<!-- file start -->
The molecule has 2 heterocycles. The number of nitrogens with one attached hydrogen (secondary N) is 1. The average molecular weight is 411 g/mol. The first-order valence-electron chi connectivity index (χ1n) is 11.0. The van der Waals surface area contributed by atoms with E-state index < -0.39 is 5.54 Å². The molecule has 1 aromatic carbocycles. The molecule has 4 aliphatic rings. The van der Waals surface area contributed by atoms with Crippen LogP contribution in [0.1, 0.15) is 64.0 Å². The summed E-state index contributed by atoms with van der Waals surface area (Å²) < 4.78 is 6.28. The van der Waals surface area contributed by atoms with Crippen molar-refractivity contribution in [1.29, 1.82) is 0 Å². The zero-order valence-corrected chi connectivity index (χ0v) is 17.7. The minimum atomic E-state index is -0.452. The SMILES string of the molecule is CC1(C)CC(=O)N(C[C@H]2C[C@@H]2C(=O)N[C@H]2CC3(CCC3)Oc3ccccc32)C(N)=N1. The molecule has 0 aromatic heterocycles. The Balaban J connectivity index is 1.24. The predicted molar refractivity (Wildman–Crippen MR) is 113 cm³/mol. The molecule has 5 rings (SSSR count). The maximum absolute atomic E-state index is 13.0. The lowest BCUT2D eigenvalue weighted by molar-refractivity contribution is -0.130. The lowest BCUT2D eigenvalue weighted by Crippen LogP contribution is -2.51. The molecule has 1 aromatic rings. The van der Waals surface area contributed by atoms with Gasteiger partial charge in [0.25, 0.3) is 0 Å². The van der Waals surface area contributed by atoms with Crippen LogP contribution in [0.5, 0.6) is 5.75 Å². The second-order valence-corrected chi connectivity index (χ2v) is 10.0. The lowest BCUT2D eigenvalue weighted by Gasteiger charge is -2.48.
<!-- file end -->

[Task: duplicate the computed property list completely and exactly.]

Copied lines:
The molecule has 2 heterocycles. The number of nitrogens with one attached hydrogen (secondary N) is 1. The average molecular weight is 411 g/mol. The first-order valence-electron chi connectivity index (χ1n) is 11.0. The van der Waals surface area contributed by atoms with E-state index < -0.39 is 5.54 Å². The molecule has 1 aromatic carbocycles. The molecule has 4 aliphatic rings. The van der Waals surface area contributed by atoms with Crippen LogP contribution in [0.1, 0.15) is 64.0 Å². The summed E-state index contributed by atoms with van der Waals surface area (Å²) < 4.78 is 6.28. The van der Waals surface area contributed by atoms with Crippen molar-refractivity contribution in [1.29, 1.82) is 0 Å². The zero-order valence-corrected chi connectivity index (χ0v) is 17.7. The minimum atomic E-state index is -0.452. The SMILES string of the molecule is CC1(C)CC(=O)N(C[C@H]2C[C@@H]2C(=O)N[C@H]2CC3(CCC3)Oc3ccccc32)C(N)=N1. The molecule has 0 aromatic heterocycles. The Balaban J connectivity index is 1.24. The predicted molar refractivity (Wildman–Crippen MR) is 113 cm³/mol. The molecule has 5 rings (SSSR count). The maximum absolute atomic E-state index is 13.0. The lowest BCUT2D eigenvalue weighted by molar-refractivity contribution is -0.130. The lowest BCUT2D eigenvalue weighted by Crippen LogP contribution is -2.51. The molecule has 1 aromatic rings. The van der Waals surface area contributed by atoms with Gasteiger partial charge in [0.25, 0.3) is 0 Å². The van der Waals surface area contributed by atoms with Crippen LogP contribution in [0.5, 0.6) is 5.75 Å². The second-order valence-corrected chi connectivity index (χ2v) is 10.0. The lowest BCUT2D eigenvalue weighted by Gasteiger charge is -2.48.